School Principal Denies Sending any Written Publication As he Cross Examines police investigator


Kebba Jeffang Reporting from CRR

Mr. Lamin Camara, the Principal of Demfaye Basic Cycle School, told the Bansang Magistrates’ Court on Monday, 4th January, LaminCamara, Principal of Damfaye School2016 while cross examining the police officer who testified as the first prosecution witness (PW1), that he did not send out any written publication to the purported website

The accused was initially charged with false publication and broadcasting.

When the matter was called before the Magistrate, in a crowded courtroom filled by colleagues, friends and relatives, Chief Inspector Camara announced his appearance for the Inspector General of Police (IGP). The accused person, who was not represented during the proceedings, informed the court that his family is getting him a lawyer for the case.

Prosecutor CI Camara told the court that the matter has already been mentioned at the Brikamaba Magistrates’ Court last week and has now been transferred to Bansang. He then applied to make amendment on the charge sheet by adding another charge. He stated that the accused person will be charged with libel for exposing a police officer on the internet.

When it was read out to the accused person by the presiding magistrate, he responded that he understands the new charge.

The court therefore upheld the application making ‘False publication and broadcasting’ as count one and ‘Libel’ as count two.

The accused pleaded not guilty to the charge.

Testifying as PW1, Abdoulie Boye, a police officer attached to Bansang police station, said he recognised the accused person and could recall what had transpired between them on the 16th December, 2015.  He narrated that on this fateful day, he was on duty at the said station and was informed by the Commissioner of Police for CRR that one of his officers was exposed to the internet. He said his superior asked him to visit the site and where he logged on to see the picture of one Sergeant Bayo of Kaur police station in police uniform. He said he saw the picture with the caption in hand written note “To whom it may concern”.

The police officer adduced that “the following day, the Station Officer Manneh told me that the driver who was caught by the police and issued with the said caption, was going with the principal of Demfaye Basic Cycle Mr. Lamin Camara. I left the office with Corporal Malafa and PC Jawla to locate the said Mr. Camara. Upon arrival at Demfaye village, we met him in his house browsing the internet. We identified ourselves as police officers and explained our mission of going there. He was arrested and escorted to Bansang police station. Upon returning, he was interrogated and he stated that he scanned and sent the written note to one Mr Khan in the USA. That note was given to a driver and the said note was shown to him. He denied scanning the said picture being sent by him but later the said scanned photo was seen in his phone. There he was cautioned and he further revealed that the said police officer demanded D3000 from the driver. I printed out the said written note with its caption.”

The prosecutor at this stage showed the print out of the said written note to the witness who identified the document as the exact one.

However, the accused person raised an objection for the admissibility of the said document, adding “I recognize the picture, but I have no idea about the publication. At the police station, no one told me about it. Whenever I asked them about it they wouldn’t respond.”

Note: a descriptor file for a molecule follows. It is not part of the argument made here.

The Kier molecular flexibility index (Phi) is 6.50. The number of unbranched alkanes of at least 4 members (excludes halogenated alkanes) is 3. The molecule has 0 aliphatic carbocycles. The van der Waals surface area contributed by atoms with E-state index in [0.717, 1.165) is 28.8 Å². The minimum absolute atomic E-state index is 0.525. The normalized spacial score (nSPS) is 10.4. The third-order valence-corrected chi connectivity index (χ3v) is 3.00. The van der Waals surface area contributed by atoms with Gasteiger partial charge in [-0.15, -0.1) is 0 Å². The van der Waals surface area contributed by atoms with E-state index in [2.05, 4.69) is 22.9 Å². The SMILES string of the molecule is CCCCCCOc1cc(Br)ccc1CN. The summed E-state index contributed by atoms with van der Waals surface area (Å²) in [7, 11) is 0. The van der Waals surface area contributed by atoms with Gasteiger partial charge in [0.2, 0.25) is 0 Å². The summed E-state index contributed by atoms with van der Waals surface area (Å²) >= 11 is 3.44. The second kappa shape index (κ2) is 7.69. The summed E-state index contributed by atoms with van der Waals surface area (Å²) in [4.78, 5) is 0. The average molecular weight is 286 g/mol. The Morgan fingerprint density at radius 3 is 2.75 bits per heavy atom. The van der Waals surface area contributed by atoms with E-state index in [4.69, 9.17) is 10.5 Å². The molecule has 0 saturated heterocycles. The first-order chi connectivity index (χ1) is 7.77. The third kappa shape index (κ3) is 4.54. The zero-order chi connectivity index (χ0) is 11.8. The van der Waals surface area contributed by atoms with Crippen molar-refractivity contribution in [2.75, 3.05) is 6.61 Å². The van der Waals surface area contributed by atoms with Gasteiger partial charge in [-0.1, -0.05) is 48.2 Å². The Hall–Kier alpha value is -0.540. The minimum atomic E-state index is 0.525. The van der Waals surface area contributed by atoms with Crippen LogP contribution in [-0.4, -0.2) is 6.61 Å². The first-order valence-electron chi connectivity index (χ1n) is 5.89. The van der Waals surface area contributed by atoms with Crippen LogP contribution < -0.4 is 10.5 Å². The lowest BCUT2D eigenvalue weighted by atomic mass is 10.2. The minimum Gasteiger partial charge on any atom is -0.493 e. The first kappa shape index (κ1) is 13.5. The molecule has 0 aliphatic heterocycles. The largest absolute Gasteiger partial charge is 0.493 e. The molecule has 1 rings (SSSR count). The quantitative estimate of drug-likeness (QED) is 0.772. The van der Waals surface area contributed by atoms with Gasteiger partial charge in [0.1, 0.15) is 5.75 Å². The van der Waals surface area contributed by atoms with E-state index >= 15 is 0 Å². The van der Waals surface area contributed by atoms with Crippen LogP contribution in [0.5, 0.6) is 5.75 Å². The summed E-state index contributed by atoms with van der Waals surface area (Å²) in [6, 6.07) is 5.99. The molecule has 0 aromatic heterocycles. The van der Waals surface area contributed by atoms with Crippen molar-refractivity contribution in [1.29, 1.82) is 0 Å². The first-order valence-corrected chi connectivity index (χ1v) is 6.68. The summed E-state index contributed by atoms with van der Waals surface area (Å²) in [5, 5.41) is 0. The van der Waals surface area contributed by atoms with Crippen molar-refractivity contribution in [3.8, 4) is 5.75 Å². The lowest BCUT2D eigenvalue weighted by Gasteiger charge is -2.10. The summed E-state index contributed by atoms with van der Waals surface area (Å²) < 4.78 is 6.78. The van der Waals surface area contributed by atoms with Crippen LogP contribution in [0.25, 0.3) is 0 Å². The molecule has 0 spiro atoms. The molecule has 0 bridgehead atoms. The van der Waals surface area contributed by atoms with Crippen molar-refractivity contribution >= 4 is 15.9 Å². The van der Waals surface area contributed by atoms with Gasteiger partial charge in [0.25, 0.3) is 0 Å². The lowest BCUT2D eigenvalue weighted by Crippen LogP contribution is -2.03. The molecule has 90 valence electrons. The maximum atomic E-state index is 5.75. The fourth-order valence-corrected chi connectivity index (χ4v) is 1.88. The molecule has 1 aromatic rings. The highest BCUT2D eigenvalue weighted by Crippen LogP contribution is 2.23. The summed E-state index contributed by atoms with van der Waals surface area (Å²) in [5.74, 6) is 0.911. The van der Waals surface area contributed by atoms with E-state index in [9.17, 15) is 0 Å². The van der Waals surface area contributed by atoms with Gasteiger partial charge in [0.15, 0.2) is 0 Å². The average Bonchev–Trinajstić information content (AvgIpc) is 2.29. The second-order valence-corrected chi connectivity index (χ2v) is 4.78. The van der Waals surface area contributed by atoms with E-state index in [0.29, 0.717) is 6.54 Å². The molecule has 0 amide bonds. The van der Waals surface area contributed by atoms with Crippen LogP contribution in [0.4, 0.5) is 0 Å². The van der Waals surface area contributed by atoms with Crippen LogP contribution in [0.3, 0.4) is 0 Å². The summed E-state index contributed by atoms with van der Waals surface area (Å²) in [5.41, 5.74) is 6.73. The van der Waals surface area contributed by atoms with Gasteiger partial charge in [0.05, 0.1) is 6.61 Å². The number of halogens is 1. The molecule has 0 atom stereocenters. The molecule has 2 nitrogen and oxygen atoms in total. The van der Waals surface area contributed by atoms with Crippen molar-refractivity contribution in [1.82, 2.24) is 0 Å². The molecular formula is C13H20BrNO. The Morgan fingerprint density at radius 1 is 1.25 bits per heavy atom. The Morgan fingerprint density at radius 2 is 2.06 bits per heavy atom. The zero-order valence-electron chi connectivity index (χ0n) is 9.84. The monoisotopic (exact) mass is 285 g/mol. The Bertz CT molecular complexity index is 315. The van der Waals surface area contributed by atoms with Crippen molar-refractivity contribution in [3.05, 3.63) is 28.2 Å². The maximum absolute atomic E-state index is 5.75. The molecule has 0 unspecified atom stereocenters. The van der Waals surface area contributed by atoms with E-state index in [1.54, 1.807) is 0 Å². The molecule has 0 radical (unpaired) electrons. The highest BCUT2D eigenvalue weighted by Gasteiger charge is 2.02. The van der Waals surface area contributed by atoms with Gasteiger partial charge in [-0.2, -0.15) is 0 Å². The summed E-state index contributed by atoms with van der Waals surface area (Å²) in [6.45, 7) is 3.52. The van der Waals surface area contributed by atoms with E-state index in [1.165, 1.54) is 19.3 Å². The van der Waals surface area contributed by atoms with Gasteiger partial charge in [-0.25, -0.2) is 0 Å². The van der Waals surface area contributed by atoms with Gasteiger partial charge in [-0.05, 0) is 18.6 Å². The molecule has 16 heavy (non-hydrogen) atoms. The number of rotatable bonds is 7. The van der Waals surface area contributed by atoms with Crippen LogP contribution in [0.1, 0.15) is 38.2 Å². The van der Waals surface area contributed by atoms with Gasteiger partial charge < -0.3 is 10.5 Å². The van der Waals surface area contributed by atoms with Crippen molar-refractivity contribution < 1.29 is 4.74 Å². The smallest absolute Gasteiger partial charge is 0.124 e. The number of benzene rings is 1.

The trial magistrate indicated that he will consider the objection at the stage of the judgment and let the document to be admitted as exhibit in court.

Under cross examination, the accused person asked the witness “when you came to my house, can you sincerely tell the court whether I had any idea about this publication when I was arrested?” The witness responded that all what he has stated in court is the truth.

“How many days did I spend with you at Bansang police station?” asked the accused. “I can’t recall that,” replied the police.

“When was I taken to Janjangbureh remand and how?” asked the accused. “I can’t recall, even though I escorted you,” replied the witness.

“When was my case mentioned at Brikamaba Magistrates’ Court?” asked the accused.  “I am the one that escorted you to Brikamaba court but I can’t recall,” responded the police officer.

“Can you recall what the magistrate told you at Brikamaba Magistrates’ court upon my bail denial?” “I can’t recall.”

“You said here that I denied saying that I sent the picture to Mr Khan, Is that true?”. “Yes.”

“Did I say I scanned any picture or a written note?” “Yes, you said you scanned.”

The accused person then put it to the witness that he did not scan any picture. The witness insisted that the picture was sent and it was found in the accused person’s phone.

“When I arrived, did any of you show me the article that accompanied the picture at the police station,” asked the accused person. “I can’t recall that,” replied the witness.

“How was my health and where was I taken to when I have given my statement?” asked the accused person. The witness said the statement was not recorded by him.

The Magistrate granted bail to the accused person, who was detained for over two weeks in different centres, including the remand wing of Janjangbureh prison, in the sum of One hundred thousand dalasi (D100,000) and with 3 sureties who all must deposit their Identity Cards.

The matter was adjourned till 13th January, 2016 for the resumption of the trial with another prosecution witness.

After having fulfilled the bail conditions, Principal Camara was seen being escorted by a large crowd of his colleagues, friends and relatives, who came to attend the proceedings, out of the court premises and heading towards the Bansang car park.